QT is the undisputed champion of bloat when it comes to playback apps. There is no other application that consumes more of your CPU than this one.
The only use I have for it is the editing feature in the pro version, which is actually quite simple and elegant, but still uses way too many resources.
Bottom line... don't use it to play video.
- simple and elegant video editor (with $30 pro version)
- bloated garbage for playback
- next to no codec support without third-party codecs installed
Apple DVD Player
Even though you can play DVD's in VLC, this application is more efficient at it, and makes the experience much more like using a real DVD player on a TV. If you run Leopard, and have a CPU under 1GHz, then you should disable deinterlacing (in the "View" menu) for best results.
Since I cannot really find any weaknesses with this, I won't bother doing a strengths/weaknesses for it. It plays DVD's really well and efficiently, and that's all you really need to know.
It makes sense to end this with a list of video wrappers, and which players are best for each. Since this is all based on personal experience, I welcome any findings the readers have also.
Here is the list:
.AVI - VLC or MPlayer OSX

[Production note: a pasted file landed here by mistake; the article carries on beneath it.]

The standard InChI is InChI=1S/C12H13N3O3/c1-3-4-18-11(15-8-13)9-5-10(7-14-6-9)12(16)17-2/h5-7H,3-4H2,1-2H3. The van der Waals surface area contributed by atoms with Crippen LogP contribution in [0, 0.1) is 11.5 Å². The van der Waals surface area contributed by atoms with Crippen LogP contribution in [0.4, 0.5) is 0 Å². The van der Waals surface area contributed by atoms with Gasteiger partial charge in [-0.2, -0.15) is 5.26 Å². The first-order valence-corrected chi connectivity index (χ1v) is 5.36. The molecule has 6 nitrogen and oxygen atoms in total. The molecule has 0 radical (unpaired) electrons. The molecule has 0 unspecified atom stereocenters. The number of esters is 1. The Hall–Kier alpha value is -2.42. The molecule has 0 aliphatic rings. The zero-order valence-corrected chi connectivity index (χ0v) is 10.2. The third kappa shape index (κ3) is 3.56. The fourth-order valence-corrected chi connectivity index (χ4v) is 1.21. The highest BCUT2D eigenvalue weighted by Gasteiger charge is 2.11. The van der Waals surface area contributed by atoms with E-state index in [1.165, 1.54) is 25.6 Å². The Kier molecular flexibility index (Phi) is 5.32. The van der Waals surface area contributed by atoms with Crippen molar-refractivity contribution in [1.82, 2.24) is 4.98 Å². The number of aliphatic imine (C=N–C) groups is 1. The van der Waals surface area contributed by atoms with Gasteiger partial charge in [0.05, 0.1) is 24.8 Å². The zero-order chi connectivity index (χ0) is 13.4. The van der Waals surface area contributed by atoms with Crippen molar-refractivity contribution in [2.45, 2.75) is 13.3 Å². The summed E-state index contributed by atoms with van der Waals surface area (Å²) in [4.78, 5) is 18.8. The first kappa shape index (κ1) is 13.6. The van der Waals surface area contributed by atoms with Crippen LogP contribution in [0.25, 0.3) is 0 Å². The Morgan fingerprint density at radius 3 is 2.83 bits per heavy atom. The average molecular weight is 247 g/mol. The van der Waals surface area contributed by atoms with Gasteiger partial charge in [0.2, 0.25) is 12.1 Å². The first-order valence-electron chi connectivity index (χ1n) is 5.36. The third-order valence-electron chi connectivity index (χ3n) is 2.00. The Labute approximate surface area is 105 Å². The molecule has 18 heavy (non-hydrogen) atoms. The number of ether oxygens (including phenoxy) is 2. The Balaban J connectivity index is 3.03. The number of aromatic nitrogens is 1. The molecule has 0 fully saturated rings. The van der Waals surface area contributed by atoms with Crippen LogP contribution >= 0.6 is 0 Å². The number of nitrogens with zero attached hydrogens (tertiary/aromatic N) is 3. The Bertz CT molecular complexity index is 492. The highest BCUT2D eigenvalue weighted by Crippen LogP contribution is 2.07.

.MP4 - VLC or CorePlayer
.M4V - VLC or CorePlayer
.MKV - VLC or CorePlayer
.MOV - VLC or CorePlayer
.MPG - VLC or MPlayer OSX
.WMV - MPlayer OSX
.ASF - MPlayer OSX or VLC
.FLV - VLC
.RM - MPlayer Extended
.RAM - MPlayer Extended
When it comes to HD, there really is no choice but CorePlayer without a G4 1.2GHz+. A faster single G4 or dual 1GHz+ will play most 720p in VLC. You may struggle with any 60fps content though. As for 1080 without CorePlayer... thats more for later duals and quad G5's. On my single 1.8GHz G4 7448 I need CorePlayer to play 1080 smoothly. 60fps 720p h.264 is my limit without CorePlayer. G4 1.2-1.5GHz would be limited to 24-30fps 720p.
Anyway... that's about it for this summary. If you require any additional info, please ask in comments, or add any of your experiences with the apps and codecs above, or others not mentioned.